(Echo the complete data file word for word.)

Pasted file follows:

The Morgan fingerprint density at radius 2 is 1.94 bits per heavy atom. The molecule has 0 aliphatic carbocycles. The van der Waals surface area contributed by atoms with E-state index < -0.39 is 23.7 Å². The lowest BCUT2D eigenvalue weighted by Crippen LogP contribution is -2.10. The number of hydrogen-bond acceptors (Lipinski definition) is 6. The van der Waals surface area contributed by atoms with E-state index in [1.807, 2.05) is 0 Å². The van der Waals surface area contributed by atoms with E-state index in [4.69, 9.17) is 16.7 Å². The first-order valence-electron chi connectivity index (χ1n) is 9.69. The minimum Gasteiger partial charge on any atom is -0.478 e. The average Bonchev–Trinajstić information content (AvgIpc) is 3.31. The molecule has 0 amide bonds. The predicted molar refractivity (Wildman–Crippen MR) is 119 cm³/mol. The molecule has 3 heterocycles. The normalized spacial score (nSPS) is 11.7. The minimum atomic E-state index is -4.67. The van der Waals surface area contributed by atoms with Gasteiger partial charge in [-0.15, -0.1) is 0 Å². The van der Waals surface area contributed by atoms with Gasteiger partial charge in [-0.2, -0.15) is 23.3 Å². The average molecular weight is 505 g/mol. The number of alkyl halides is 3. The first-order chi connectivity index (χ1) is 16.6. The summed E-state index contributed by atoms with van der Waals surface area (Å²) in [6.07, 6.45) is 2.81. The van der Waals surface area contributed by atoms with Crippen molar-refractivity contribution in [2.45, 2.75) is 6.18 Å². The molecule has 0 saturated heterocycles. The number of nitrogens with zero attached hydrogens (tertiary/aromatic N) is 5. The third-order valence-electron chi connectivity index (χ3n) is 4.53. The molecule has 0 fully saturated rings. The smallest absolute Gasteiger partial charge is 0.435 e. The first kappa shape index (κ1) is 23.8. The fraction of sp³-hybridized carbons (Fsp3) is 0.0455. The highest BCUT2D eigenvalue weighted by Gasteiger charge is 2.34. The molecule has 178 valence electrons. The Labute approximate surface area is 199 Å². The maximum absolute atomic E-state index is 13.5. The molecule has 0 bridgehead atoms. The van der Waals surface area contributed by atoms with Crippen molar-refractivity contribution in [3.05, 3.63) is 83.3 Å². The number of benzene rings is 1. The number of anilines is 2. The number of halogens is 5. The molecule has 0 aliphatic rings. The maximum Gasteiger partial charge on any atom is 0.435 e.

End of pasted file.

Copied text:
The Morgan fingerprint density at radius 2 is 1.94 bits per heavy atom. The molecule has 0 aliphatic carbocycles. The van der Waals surface area contributed by atoms with E-state index < -0.39 is 23.7 Å². The lowest BCUT2D eigenvalue weighted by Crippen LogP contribution is -2.10. The number of hydrogen-bond acceptors (Lipinski definition) is 6. The van der Waals surface area contributed by atoms with E-state index in [1.807, 2.05) is 0 Å². The van der Waals surface area contributed by atoms with E-state index in [4.69, 9.17) is 16.7 Å². The first-order valence-electron chi connectivity index (χ1n) is 9.69. The minimum Gasteiger partial charge on any atom is -0.478 e. The average Bonchev–Trinajstić information content (AvgIpc) is 3.31. The molecule has 0 amide bonds. The predicted molar refractivity (Wildman–Crippen MR) is 119 cm³/mol. The molecule has 3 heterocycles. The normalized spacial score (nSPS) is 11.7. The minimum atomic E-state index is -4.67. The van der Waals surface area contributed by atoms with Gasteiger partial charge in [-0.15, -0.1) is 0 Å². The van der Waals surface area contributed by atoms with Gasteiger partial charge in [-0.2, -0.15) is 23.3 Å². The average molecular weight is 505 g/mol. The number of alkyl halides is 3. The first-order chi connectivity index (χ1) is 16.6. The summed E-state index contributed by atoms with van der Waals surface area (Å²) in [6.07, 6.45) is 2.81. The van der Waals surface area contributed by atoms with Crippen molar-refractivity contribution in [2.45, 2.75) is 6.18 Å². The molecule has 0 saturated heterocycles. The number of nitrogens with zero attached hydrogens (tertiary/aromatic N) is 5. The third-order valence-electron chi connectivity index (χ3n) is 4.53. The molecule has 0 fully saturated rings. The smallest absolute Gasteiger partial charge is 0.435 e. The first kappa shape index (κ1) is 23.8. The fraction of sp³-hybridized carbons (Fsp3) is 0.0455. The highest BCUT2D eigenvalue weighted by Gasteiger charge is 2.34. The molecule has 178 valence electrons. The Labute approximate surface area is 199 Å². The maximum absolute atomic E-state index is 13.5. The molecule has 0 bridgehead atoms. The van der Waals surface area contributed by atoms with Crippen molar-refractivity contribution in [3.05, 3.63) is 83.3 Å². The number of benzene rings is 1. The number of anilines is 2. The number of halogens is 5. The molecule has 0 aliphatic rings. The maximum Gasteiger partial charge on any atom is 0.435 e.